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Conserving a Civil War Print

The IHS Conservation Lab has been experimenting with a new technique to treat loss compensation for printed works on paper. In early 2016, our intern, Lindsey Zachman, took on the challenge of treating a Civil War-era print of the 70th Regiment of the Indiana Volunteers at Camp Burgess in Bowling Green, Kentucky, dated approximately 1862 to 1865.

The print had originally been lined with a contemporary printed advertisement for reinforcement, but this lining caused more damage instead. The lining was performed using a thick adhesive, unevenly applied between both pieces of paper. This caused numerous distortions and wrinkles which interfered with the images.

To improve the handling and visibility of the image of Camp Burgess, both prints needed to be separated. After cleaning the surface dirt from the prints, Lindsey and conservator Kathy Lechuga attempted to separate them in a water bath, a treatment paper conservators frequently perform. However, the adhesive proved to be extremely tenacious, and the prints could not be separated using this method.

After trying several more unsuccessful separation techniques, we determined the best approach would be to separate the prints while they were dry by painstakingly picking off the adhesive between them. Once Lindsey separated them, each was lined with wheat starch paste and Japanese long-fibered paper using a technique that helped pull the wrinkles and surface distortions out of the paper so a very flat appearance would be produced.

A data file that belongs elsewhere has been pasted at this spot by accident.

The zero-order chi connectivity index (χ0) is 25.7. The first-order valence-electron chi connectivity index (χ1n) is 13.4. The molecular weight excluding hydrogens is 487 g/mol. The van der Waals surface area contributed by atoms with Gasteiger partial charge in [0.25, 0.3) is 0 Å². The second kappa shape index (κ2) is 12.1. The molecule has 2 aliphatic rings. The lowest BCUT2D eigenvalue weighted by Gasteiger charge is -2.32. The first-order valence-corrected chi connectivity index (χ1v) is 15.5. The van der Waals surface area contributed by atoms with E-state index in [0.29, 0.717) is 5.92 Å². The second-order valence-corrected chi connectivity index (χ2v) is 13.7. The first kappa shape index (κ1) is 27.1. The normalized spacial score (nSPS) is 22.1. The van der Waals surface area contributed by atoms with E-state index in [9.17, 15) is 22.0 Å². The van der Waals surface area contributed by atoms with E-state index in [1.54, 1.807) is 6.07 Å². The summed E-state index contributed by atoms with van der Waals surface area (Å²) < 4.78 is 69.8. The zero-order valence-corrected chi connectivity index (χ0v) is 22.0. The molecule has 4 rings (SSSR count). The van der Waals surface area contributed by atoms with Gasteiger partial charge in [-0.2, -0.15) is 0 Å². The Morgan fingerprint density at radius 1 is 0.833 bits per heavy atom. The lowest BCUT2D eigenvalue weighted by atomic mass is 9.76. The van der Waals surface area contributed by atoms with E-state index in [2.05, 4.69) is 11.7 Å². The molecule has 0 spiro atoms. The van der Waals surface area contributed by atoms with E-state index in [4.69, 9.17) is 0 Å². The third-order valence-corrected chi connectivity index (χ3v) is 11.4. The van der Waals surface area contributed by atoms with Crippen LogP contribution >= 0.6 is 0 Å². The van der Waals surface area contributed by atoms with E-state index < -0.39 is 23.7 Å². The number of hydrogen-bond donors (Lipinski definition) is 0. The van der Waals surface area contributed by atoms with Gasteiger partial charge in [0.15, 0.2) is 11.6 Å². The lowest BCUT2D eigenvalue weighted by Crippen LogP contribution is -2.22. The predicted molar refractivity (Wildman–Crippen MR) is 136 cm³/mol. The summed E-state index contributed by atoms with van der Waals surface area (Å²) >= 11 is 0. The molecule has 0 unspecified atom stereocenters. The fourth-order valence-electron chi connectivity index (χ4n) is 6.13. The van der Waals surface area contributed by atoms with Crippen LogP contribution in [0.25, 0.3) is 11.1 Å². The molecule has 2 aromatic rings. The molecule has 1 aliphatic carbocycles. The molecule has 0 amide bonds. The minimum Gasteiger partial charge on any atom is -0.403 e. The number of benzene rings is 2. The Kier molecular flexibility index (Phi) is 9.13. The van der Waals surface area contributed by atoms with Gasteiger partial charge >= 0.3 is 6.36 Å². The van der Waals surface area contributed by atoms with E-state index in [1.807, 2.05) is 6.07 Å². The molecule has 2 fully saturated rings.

After both prints dried, Lindsey could address the various losses visible throughout the image areas. Some discoloration and staining remained after washing, so the new Japanese paper for the fills needed to be colored in a variety of shades to match the surrounding original paper.

The losses in both prints spanned image and text areas. To reproduce these very particular textures, we used a new technique incorporating screen printing methods. First, we purchased inexpensive screen printing screens coated with a photosensitive emulsion on one side that we could use for creating a stencil to print the texture and text onto the new paper fills.

We took images of similarly textured areas and of matching text letters, then printed in black-and-white on a transparency. We placed the transparent images against the photosensitive screen and developed them in the sun for about one minute. We then washed the screen in a cold water bath. Once dry, it can be used for printing. The final result produced a very satisfying loss compensation that isn’t distracting and completes the images.